It is well known that magnetic exchange coupling across the ferromagnet - antiferromagnet interface results in an unidirectional magnetic anisotropy of the ferromagnetic layer, called exchange bias. Despite large experimental and theoretical efforts, the origin of exchange bias is still controversial, mainly because detection of the interfacial magnetic structure is difficult. We have applied photoelectron emission microscopy (PEEM) on several ferromagnet - antiferromagnet thin-film structures and microscopically imaged the ferromagnetic and the antiferromagnetic structure with high spatial resolution. Taking advantage of the surface sensitivity and elemental specificity of PEEM, the magnetic configuration and critical properties such as the Neel temperature were determined on LaFeO 3 and NiO thin films and single crystals. On samples coated with a ferromagnetic layer, we microscopically observe exchange coupling across the interface, causing a clear correspondence of the domain structures in the adjacent ferromagnet and antiferromagnet. Field dependent measurements reveal a strong uniaxial anisotropy in individual ferromagnetic domains. A local exchange bias was observed even in not explicitly field-annealed samples, caused by interfacial uncompensated magnetic spins. These experiments provide highly desired information on the relative orientation of electron spins at the interface between ferromagnets and antiferromagnets. [copyright] 2001 American Institute of Physics

  15. Spin dynamics in micron-sized magnetic elements using time-resolved XMCD-PEEM

    International Nuclear Information System (INIS)

    Fukumoto, K.; Kinoshita, T.

    2011-01-01

    Ultrafast dynamics of magnetic spin structures in ultrasmall ferromagnets is now a prominent topic concerning the next generation of memory devices. In particular, the unique dynamics of vortex spin structures in disk-shaped magnets has attracted much attention. To understand the mechanism and to explore even more unique features, we constructed a time-resolved X-ray magnetic circular dichroism (XMCD) with a photoelectron emission microscopy (PEEM) system onto the soft X-ray beamline BL25SU in SPring-8. We observed oscillatory motions of vortex cores after magnetic field pulses as reported in other articles. The time evolution of spin structures the fast magnetic field pulse was also successfully observed. We found that for disks with a larger radius, displacement of the vortex core was not linear with the field amplitude, and there was a delay of the core motion. At the same time, deformation of the vortex structures was observed. (author)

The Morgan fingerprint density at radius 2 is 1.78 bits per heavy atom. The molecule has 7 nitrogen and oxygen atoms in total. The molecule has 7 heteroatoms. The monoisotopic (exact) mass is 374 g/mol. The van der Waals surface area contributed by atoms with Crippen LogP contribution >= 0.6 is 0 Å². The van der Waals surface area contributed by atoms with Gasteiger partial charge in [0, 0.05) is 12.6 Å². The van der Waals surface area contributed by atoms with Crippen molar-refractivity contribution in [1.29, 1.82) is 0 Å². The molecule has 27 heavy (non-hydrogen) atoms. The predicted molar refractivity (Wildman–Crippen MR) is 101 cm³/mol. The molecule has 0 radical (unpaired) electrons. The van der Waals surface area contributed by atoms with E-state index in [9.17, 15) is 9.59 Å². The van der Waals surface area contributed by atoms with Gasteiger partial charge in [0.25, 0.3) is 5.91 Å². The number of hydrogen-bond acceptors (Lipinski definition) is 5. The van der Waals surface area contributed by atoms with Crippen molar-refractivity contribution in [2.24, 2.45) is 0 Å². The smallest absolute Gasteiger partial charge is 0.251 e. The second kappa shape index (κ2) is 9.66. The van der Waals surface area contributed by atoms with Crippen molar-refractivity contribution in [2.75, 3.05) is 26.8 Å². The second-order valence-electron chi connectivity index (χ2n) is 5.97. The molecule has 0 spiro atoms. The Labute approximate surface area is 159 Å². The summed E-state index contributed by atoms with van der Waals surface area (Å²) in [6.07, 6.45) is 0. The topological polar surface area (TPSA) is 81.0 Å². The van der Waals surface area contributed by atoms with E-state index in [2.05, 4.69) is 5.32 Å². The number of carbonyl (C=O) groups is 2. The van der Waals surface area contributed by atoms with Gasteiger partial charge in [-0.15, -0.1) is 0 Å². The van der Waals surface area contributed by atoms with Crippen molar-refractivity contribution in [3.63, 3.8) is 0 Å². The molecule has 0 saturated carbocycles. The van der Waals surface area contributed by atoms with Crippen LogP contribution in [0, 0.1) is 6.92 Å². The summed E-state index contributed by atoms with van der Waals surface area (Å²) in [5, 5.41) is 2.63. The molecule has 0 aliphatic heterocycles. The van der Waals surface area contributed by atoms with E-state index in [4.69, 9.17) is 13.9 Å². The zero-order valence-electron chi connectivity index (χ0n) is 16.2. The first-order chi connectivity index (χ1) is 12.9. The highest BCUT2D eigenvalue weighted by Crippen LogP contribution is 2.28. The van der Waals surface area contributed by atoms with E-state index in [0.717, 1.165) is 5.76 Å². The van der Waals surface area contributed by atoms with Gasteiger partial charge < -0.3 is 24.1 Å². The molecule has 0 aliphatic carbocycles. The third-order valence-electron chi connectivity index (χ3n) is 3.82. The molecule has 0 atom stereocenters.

16. Medipix 2 detector applied to low energy electron microscopy

    International Nuclear Information System (INIS)

    Gastel, R. van; Sikharulidze, I.; Schramm, S.; Abrahams, J.P.; Poelsema, B.; Tromp, R.M.; Molen, S.J. van der

    2009-01-01

    Low energy electron microscopy (LEEM) and photo-emission electron microscopy (PEEM) traditionally use microchannel plates (MCPs), a phosphor screen and a CCD-camera to record images and diffraction patterns. In recent years, however, MCPs have become a limiting factor for these types of microscopy. Here, we report on a successful test series using a solid state hybrid pixel detector, Medipix 2, in LEEM and PEEM. Medipix 2 is a background-free detector with an infinite dynamic range, making it very promising for both real-space imaging and spectroscopy. We demonstrate a significant enhancement of both image contrast and resolution, as compared to MCPs. Since aging of the Medipix 2 detector is negligible for the electron energies used in LEEM/PEEM, we expect Medipix to become the detector of choice for a new generation of systems.

  17. Medipix 2 detector applied to low energy electron microscopy

    Energy Technology Data Exchange (ETDEWEB)

    Gastel, R. van, E-mail: R.vanGastel@utwente.nl [University of Twente, MESA Institute for Nanotechnology, P.O. Box 217, NL-7500 AE Enschede (Netherlands); Sikharulidze, I. [Leiden University, Leiden Institute of Chemistry, P.O. Box 9502, NL-2300 RA Leiden (Netherlands); Schramm, S. [Leiden University, Kamerlingh Onnes Laboratorium, P.O. Box 9504, NL-2300 RA Leiden (Netherlands); Abrahams, J.P. [Leiden University, Leiden Institute of Chemistry, P.O. Box 9502, NL-2300 RA Leiden (Netherlands); Poelsema, B. [University of Twente, MESA Institute for Nanotechnology, P.O. Box 217, NL-7500 AE Enschede (Netherlands); Tromp, R.M. [Leiden University, Kamerlingh Onnes Laboratorium, P.O. Box 9504, NL-2300 RA Leiden (Netherlands); IBM Research Division, T. J. Watson Research Center, P.O. Box 218, Yorktown Heights, NY 10598 (United States); Molen, S.J. van der [Leiden University, Kamerlingh Onnes Laboratorium, P.O. Box 9504, NL-2300 RA Leiden (Netherlands)

    2009-12-15

    Low energy electron microscopy (LEEM) and photo-emission electron microscopy (PEEM) traditionally use microchannel plates (MCPs), a phosphor screen and a CCD-camera to record images and diffraction patterns. In recent years, however, MCPs have become a limiting factor for these types of microscopy. Here, we report on a successful test series using a solid state hybrid pixel detector, Medipix 2, in LEEM and PEEM. Medipix 2 is a background-free detector with an infinite dynamic range, making it very promising for both real-space imaging and spectroscopy. We demonstrate a significant enhancement of both image contrast and resolution, as compared to MCPs. Since aging of the Medipix 2 detector is negligible for the electron energies used in LEEM/PEEM, we expect Medipix to become the detector of choice for a new generation of systems.